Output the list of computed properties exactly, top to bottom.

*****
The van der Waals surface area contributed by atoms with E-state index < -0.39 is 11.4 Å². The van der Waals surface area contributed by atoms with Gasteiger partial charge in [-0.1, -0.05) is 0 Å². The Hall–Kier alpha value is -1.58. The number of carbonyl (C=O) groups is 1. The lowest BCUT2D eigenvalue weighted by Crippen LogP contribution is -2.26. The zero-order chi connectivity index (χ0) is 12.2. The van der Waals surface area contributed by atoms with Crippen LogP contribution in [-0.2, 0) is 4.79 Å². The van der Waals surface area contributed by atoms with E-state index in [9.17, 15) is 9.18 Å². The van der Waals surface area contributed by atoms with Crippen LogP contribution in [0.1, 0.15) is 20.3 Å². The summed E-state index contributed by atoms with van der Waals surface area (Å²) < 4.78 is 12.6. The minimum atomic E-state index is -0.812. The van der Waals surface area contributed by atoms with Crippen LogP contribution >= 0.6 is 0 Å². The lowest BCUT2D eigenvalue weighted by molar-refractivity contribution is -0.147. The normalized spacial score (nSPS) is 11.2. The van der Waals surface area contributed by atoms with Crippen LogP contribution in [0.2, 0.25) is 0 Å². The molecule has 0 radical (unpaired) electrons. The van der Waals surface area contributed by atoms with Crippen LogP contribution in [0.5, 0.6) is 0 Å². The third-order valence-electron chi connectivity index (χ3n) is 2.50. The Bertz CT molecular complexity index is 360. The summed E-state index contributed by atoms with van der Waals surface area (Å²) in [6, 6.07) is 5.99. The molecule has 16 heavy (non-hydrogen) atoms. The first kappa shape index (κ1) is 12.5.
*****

The van der Waals surface area contributed by atoms with E-state index < -0.39 is 11.4 Å². The van der Waals surface area contributed by atoms with Gasteiger partial charge in [-0.1, -0.05) is 0 Å². The Hall–Kier alpha value is -1.58. The number of carbonyl (C=O) groups is 1. The lowest BCUT2D eigenvalue weighted by Crippen LogP contribution is -2.26. The zero-order chi connectivity index (χ0) is 12.2. The van der Waals surface area contributed by atoms with Crippen LogP contribution in [-0.2, 0) is 4.79 Å². The van der Waals surface area contributed by atoms with E-state index in [9.17, 15) is 9.18 Å². The van der Waals surface area contributed by atoms with Crippen LogP contribution in [0.1, 0.15) is 20.3 Å². The summed E-state index contributed by atoms with van der Waals surface area (Å²) < 4.78 is 12.6. The minimum atomic E-state index is -0.812. The van der Waals surface area contributed by atoms with Crippen LogP contribution >= 0.6 is 0 Å². The lowest BCUT2D eigenvalue weighted by molar-refractivity contribution is -0.147. The normalized spacial score (nSPS) is 11.2. The van der Waals surface area contributed by atoms with Crippen LogP contribution in [0.2, 0.25) is 0 Å². The molecule has 0 radical (unpaired) electrons. The van der Waals surface area contributed by atoms with Crippen LogP contribution in [0.5, 0.6) is 0 Å². The third-order valence-electron chi connectivity index (χ3n) is 2.50. The Bertz CT molecular complexity index is 360. The summed E-state index contributed by atoms with van der Waals surface area (Å²) in [6, 6.07) is 5.99. The molecule has 16 heavy (non-hydrogen) atoms. The first kappa shape index (κ1) is 12.5.